Environmental, social and governance (ESG) issues have been a major focus of corporate engagement among the big three, dominating their stewardship agendas. In 2015, BlackRock teamed up with Ceres, an investor advocacy group with a sustainability focus, to produce a guide providing strategies for investors to incorporate ESG considerations into corporate interactions. The 68-page document reads as a “how to guide,” covering multiple facets of engagement from writing shareholder proposals, to divestment, to influencing public policy. Additionally, BlackRock, Vanguard and State Street all publish annual stewardship priorities on their websites. While the communications of these priorities serve to focus the agenda of corporate engagement, they are also creating influence beyond the hundreds of physical engagement meetings that the big three hold each year.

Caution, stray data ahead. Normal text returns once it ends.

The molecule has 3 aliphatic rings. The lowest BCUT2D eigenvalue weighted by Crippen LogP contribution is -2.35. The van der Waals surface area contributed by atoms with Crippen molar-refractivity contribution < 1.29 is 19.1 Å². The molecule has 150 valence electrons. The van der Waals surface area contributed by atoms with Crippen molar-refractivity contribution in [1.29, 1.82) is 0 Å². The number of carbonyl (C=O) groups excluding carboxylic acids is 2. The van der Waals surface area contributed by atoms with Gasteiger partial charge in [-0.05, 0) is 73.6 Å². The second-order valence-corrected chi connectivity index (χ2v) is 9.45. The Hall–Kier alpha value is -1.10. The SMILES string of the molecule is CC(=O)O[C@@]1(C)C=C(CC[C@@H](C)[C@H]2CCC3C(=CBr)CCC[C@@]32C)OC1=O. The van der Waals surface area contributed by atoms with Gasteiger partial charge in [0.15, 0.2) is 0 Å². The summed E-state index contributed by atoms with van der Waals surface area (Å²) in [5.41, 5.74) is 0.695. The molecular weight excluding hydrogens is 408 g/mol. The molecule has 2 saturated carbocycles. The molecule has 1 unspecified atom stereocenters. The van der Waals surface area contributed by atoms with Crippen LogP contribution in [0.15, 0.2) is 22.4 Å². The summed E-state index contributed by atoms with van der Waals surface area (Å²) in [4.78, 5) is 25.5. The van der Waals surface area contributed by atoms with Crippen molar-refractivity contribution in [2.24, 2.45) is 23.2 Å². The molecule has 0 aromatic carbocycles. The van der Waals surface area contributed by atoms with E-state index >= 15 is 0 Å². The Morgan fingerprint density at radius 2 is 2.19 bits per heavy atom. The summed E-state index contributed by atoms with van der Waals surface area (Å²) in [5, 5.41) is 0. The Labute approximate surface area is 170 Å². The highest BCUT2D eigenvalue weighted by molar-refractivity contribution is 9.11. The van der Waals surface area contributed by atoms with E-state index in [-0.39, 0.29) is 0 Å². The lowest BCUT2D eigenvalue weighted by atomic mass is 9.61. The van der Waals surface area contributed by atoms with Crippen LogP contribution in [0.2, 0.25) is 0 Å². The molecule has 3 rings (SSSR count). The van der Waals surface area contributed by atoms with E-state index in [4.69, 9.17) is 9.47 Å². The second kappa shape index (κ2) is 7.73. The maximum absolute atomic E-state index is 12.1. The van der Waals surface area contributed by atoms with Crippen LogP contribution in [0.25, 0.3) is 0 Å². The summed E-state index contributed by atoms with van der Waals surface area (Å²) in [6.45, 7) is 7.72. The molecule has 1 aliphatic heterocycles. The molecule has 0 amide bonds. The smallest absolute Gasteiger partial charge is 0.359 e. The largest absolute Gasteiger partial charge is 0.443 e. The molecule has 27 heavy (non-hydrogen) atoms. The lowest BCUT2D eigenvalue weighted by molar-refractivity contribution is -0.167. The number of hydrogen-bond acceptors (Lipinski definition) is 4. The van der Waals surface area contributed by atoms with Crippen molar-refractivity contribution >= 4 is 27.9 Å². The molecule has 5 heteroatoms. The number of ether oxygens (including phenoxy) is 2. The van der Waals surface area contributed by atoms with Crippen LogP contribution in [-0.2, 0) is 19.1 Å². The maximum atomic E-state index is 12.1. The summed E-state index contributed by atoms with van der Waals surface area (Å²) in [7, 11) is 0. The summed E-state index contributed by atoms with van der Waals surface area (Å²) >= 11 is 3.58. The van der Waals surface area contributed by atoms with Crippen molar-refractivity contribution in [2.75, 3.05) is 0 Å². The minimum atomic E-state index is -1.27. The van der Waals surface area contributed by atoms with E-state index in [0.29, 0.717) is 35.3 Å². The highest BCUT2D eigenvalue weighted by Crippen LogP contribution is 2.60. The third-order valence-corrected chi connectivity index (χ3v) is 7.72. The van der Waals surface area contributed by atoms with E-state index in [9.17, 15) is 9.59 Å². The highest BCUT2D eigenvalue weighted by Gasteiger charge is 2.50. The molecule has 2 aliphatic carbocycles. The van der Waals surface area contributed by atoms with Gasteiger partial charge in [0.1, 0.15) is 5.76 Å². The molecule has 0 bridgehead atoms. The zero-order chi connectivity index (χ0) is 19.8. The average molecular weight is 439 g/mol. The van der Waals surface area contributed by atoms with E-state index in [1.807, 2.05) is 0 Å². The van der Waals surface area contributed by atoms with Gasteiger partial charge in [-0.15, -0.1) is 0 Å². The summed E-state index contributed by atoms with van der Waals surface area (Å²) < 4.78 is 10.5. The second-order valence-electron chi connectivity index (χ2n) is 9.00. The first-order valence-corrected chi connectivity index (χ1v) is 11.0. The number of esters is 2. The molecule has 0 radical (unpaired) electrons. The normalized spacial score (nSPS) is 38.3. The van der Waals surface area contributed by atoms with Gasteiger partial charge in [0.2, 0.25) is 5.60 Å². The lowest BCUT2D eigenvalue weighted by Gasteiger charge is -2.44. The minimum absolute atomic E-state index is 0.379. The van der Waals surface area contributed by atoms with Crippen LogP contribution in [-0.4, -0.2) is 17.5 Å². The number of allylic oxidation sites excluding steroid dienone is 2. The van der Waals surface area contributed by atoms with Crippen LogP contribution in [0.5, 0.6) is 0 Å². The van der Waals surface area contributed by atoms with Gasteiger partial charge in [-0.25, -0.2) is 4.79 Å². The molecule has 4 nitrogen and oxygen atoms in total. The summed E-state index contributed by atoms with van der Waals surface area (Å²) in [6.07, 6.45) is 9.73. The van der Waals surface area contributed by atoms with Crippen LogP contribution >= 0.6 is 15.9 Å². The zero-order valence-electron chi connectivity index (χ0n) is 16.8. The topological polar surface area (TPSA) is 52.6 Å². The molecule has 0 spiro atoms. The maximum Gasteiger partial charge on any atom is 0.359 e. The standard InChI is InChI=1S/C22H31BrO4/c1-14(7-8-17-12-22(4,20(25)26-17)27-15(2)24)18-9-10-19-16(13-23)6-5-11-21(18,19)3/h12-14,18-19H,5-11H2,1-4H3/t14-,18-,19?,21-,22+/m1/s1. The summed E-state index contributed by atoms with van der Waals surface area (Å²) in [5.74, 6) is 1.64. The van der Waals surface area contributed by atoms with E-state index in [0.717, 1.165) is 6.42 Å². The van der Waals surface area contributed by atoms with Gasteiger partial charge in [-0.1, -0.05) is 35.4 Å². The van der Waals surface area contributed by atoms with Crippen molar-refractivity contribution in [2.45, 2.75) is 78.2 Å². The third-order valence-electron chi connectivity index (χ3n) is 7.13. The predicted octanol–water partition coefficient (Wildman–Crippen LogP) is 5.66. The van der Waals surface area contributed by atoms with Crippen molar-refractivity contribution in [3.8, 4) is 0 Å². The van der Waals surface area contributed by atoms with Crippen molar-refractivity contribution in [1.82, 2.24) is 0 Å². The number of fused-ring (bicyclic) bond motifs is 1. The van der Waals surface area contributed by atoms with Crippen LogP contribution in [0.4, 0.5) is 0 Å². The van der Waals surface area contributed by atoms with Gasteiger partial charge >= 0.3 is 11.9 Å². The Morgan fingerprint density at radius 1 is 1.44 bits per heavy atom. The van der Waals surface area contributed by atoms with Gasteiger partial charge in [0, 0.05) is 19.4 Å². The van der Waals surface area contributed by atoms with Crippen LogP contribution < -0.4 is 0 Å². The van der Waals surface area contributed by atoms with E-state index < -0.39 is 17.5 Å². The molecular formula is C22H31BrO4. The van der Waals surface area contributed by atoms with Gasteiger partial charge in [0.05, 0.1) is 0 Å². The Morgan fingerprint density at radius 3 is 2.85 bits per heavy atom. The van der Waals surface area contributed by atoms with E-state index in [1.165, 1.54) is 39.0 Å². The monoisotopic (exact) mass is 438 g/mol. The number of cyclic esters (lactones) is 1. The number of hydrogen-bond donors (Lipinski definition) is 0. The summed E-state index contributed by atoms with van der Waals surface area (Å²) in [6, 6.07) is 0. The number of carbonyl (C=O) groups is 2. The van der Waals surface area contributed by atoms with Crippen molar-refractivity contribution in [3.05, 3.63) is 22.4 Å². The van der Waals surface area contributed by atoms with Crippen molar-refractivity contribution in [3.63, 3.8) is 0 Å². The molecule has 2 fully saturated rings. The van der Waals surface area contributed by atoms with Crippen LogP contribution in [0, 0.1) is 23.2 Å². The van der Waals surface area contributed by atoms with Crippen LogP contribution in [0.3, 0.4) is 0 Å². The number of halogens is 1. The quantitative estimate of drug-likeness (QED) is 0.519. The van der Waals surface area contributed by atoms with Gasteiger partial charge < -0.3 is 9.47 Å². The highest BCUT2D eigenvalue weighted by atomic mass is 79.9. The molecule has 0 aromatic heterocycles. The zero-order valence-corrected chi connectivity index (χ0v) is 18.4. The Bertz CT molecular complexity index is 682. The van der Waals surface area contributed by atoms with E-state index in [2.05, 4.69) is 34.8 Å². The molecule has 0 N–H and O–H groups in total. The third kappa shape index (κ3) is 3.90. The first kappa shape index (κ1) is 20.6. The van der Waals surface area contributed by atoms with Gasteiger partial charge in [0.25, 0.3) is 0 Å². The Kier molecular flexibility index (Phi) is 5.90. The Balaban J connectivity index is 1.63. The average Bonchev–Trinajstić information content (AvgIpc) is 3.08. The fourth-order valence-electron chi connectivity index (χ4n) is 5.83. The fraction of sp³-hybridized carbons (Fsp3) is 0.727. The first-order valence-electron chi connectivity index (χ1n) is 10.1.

Passive investors have been actively shaping the conversation around ESG issues through channels such as annual letters, website content, media interviews and conferences. A recent example is BlackRock’s 2018 Letter to CEOs, from its CEO, Larry Fink. The letter asserts that a new model of governance is required stating,
“Society is demanding that companies, both public and private, serve a social purpose. To prosper over time, every company must not only deliver financial performance, but also show how it makes a positive contribution to society.”
Similarly, Vanguard’s McNabb is a supporter of The CEO Force for Good (CECP), which brings together over 150 CEO’s with the goal of empowering corporations to be a force for good in society. In February of this year, McNabb co-authored an open letter from CECP, which re-states the need for long-term strategy and suggests questions for corporates to consider when presenting publicly-disclosed, investor-facing long-term plans. Both examples demonstrate a clear push that is seen by all the big three towards long-term strategic frameworks and the affirmation of board oversight on these plans. This is a departure for the investment industry which many have argued, including Fink and McNabb, has become dangerously focused on the short-term and the quarterly cycle.